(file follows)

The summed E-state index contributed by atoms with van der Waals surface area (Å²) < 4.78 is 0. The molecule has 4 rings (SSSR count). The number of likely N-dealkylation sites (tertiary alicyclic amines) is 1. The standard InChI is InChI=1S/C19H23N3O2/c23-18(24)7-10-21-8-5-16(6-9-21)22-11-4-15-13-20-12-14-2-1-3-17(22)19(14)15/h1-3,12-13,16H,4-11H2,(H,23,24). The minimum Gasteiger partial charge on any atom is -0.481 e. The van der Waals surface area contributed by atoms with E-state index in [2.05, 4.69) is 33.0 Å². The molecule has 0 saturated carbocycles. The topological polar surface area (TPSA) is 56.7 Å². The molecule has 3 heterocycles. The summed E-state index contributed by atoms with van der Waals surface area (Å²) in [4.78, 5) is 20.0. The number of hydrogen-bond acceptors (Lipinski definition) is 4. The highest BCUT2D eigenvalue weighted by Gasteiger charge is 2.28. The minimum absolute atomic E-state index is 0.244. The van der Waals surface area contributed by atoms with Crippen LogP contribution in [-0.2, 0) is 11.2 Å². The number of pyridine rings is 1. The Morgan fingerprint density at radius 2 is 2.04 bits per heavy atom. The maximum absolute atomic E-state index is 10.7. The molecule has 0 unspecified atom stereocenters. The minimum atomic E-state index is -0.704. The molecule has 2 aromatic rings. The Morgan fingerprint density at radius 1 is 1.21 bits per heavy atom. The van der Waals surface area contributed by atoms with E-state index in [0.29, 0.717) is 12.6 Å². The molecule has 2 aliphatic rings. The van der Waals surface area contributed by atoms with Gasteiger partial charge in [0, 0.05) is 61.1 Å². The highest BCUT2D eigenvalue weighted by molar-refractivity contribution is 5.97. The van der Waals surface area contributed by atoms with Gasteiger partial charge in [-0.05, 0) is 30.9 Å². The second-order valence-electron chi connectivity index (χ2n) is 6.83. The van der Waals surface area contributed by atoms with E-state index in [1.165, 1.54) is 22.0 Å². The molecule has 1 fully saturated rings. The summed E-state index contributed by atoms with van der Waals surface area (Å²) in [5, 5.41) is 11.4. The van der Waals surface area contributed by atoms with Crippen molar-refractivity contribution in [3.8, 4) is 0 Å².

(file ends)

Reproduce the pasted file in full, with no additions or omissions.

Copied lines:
The summed E-state index contributed by atoms with van der Waals surface area (Å²) < 4.78 is 0. The molecule has 4 rings (SSSR count). The number of likely N-dealkylation sites (tertiary alicyclic amines) is 1. The standard InChI is InChI=1S/C19H23N3O2/c23-18(24)7-10-21-8-5-16(6-9-21)22-11-4-15-13-20-12-14-2-1-3-17(22)19(14)15/h1-3,12-13,16H,4-11H2,(H,23,24). The minimum Gasteiger partial charge on any atom is -0.481 e. The van der Waals surface area contributed by atoms with E-state index in [2.05, 4.69) is 33.0 Å². The molecule has 0 saturated carbocycles. The topological polar surface area (TPSA) is 56.7 Å². The molecule has 3 heterocycles. The summed E-state index contributed by atoms with van der Waals surface area (Å²) in [4.78, 5) is 20.0. The number of hydrogen-bond acceptors (Lipinski definition) is 4. The highest BCUT2D eigenvalue weighted by Gasteiger charge is 2.28. The minimum absolute atomic E-state index is 0.244. The van der Waals surface area contributed by atoms with Crippen LogP contribution in [-0.2, 0) is 11.2 Å². The number of pyridine rings is 1. The Morgan fingerprint density at radius 2 is 2.04 bits per heavy atom. The maximum absolute atomic E-state index is 10.7. The molecule has 0 unspecified atom stereocenters. The minimum atomic E-state index is -0.704. The molecule has 2 aromatic rings. The Morgan fingerprint density at radius 1 is 1.21 bits per heavy atom. The van der Waals surface area contributed by atoms with E-state index in [0.29, 0.717) is 12.6 Å². The molecule has 2 aliphatic rings. The van der Waals surface area contributed by atoms with Gasteiger partial charge in [0, 0.05) is 61.1 Å². The highest BCUT2D eigenvalue weighted by molar-refractivity contribution is 5.97. The van der Waals surface area contributed by atoms with Gasteiger partial charge in [-0.05, 0) is 30.9 Å². The second-order valence-electron chi connectivity index (χ2n) is 6.83. The van der Waals surface area contributed by atoms with E-state index in [1.165, 1.54) is 22.0 Å². The molecule has 1 fully saturated rings. The summed E-state index contributed by atoms with van der Waals surface area (Å²) in [5, 5.41) is 11.4. The van der Waals surface area contributed by atoms with Crippen molar-refractivity contribution in [3.8, 4) is 0 Å².